Petroleum Exporting Countries, OPEC, that Venezuela will support any output
    cuts needed to push up oil prices. Chavez, long a champion of strengthening the
    oil cartel, has long relied on OPEC muscle to foster high crude prices.

    -By Raul Gallegos; Dow Jones Newswires

    Dow Jones Newswires
    01-15-09 1418ET

  72. 72
    zman Says:

    Pearl – yep, I am but will likely sell early in the day … depends on the tone.

  73. 73
    Popeye Says:

    Waxman promises quick action on climate

    Jan 15 11:18 AM US/Eastern
    Associated Press Writer

    WASHINGTON (AP) – The chairman of a key House committee says he wants to pass a climate change bill before Memorial Day.

  74. 74
    zman Says:

    MNT – your trade was a triple at its peak. Nice.

  75. 75
    zman Says:

    Pop – Waxman, my anti-candidate for that spot. Unless we erect a wall into the stratosphere, those on the opposite side of the planet will benefit as they won’t be on board with “the plan”.

  76. 76
    zman Says:

    Another trade thought with tight spreads is COP which is down today vs up 1%+ moves in XOM and CVX. The cause for the down move is noise or the move in natural gas. If market goes solid green that one generally will play fast catch up. The Jan $50s are trading $0.20 x $0.21 so nice penny spread for you gunslingers.

  77. 77
    mnt Says:

    Z – I have been taking a lead from the advice in the “Market Wizards” books and trading very small in the last few weeks until I get some form of improvement in my performance. As for the CHK trade I got in okay but I havent got out yet 😉 My biggest problem recently has been round tripping my option trades so I am with you when you say you are going to be trading shorter time frames. Let’s see what the market can do in the last half hour.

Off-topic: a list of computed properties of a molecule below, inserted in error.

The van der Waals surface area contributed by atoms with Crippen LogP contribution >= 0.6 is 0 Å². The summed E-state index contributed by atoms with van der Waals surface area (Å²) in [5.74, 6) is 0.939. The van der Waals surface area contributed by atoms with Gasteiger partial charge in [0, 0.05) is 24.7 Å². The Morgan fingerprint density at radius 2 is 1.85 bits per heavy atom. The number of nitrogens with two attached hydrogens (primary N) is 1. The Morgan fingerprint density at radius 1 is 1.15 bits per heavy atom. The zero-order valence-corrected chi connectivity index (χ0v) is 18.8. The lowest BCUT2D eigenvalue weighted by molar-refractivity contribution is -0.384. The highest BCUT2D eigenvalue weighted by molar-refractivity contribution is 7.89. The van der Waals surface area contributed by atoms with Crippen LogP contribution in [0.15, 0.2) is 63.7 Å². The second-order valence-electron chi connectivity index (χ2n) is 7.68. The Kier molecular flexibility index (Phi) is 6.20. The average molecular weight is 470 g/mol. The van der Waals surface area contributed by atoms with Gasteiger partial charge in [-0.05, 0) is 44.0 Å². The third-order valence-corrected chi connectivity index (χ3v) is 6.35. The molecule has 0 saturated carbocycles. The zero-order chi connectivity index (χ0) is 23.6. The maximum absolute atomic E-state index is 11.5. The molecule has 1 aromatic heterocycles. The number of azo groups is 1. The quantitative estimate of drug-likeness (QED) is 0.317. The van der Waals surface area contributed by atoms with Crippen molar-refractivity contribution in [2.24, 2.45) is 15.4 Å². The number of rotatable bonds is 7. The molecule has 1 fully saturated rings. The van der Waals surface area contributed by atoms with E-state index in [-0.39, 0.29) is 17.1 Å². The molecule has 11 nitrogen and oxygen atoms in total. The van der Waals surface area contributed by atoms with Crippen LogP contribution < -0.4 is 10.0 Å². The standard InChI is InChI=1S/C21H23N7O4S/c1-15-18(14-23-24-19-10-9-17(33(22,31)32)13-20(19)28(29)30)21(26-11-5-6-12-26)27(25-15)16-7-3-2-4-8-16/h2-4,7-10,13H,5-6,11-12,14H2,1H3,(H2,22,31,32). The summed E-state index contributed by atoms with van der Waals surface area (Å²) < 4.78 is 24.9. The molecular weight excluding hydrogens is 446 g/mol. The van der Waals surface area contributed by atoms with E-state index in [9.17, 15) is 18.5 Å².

78. 78
    zman Says:

    Market has very tenuous hold on gains.

  79. 79
    Sambone Says:

    100 Billion to BAC? Tell me it aint true!

  80. 80
    BirdsofpreyRcool Says:

    IG 218 backing down a bit with the mrkt. amazing swings today.

  81. 81
    nifkin Says:

    hearing small plane down in Hudson river?

  82. 82
    BirdsofpreyRcool Says:

    Sambone – BAC = reading $100-200Bs to back MER + money from the TARP.


  83. 83
    Sambone Says:

    BAC is only worth 50 Billion. I bet old Ken Lewis is gone and I bet ya that Hank “Bazooka” Paulson will be the new CEO. Wow!

  84. 84
    BirdsofpreyRcool Says:

    sell-off corresponded to article about Democrat proposing measure to limit “credit card abuses” again. The old bill died in the Senate. The consumer finance kids sold off…

  85. 85
    BirdsofpreyRcool Says:

    A US Airways plane crashed into NY’s Hudson River

  86. 86
    zman Says:

    Hope they are ok but they don’t call it US Scare for nothing. Stock sold off hard, could be the airline play I’ve been looking for re low oil. Still think that is probably CAL but it could be.

  87. 87
    ram Says:

    It seems like BAC is telling the world they have much more liabilities than assets. I’m the slow type, but isn’t that bad?

  88. 88
    BirdsofpreyRcool Says:

    pilot hit a flock of geese…

  89. 89
    zman Says:

    That is why I try to shoot them.

  90. 90
    BirdsofpreyRcool Says:

    makes sense to me

  91. 91
    zman Says:

    that, and they are tasty.

  92. 92
    ram Says:

    At least it was not a flock of seagulls. That would have been very messy/bad.

  93. 93
    BirdsofpreyRcool Says:

    169 people on board. sounds like everyone is ok. geese a little banged up, th.

  94. 94
    BirdsofpreyRcool Says:

    re 91 – you should always eat what you kill. That is why I always thought it was a good idea for analysts to buy the stocks they recommended. But, (that paragon of virtue) Eliot Spitzer didn’t see it that way.

  95. 95
    zman Says:

    Gas storage post up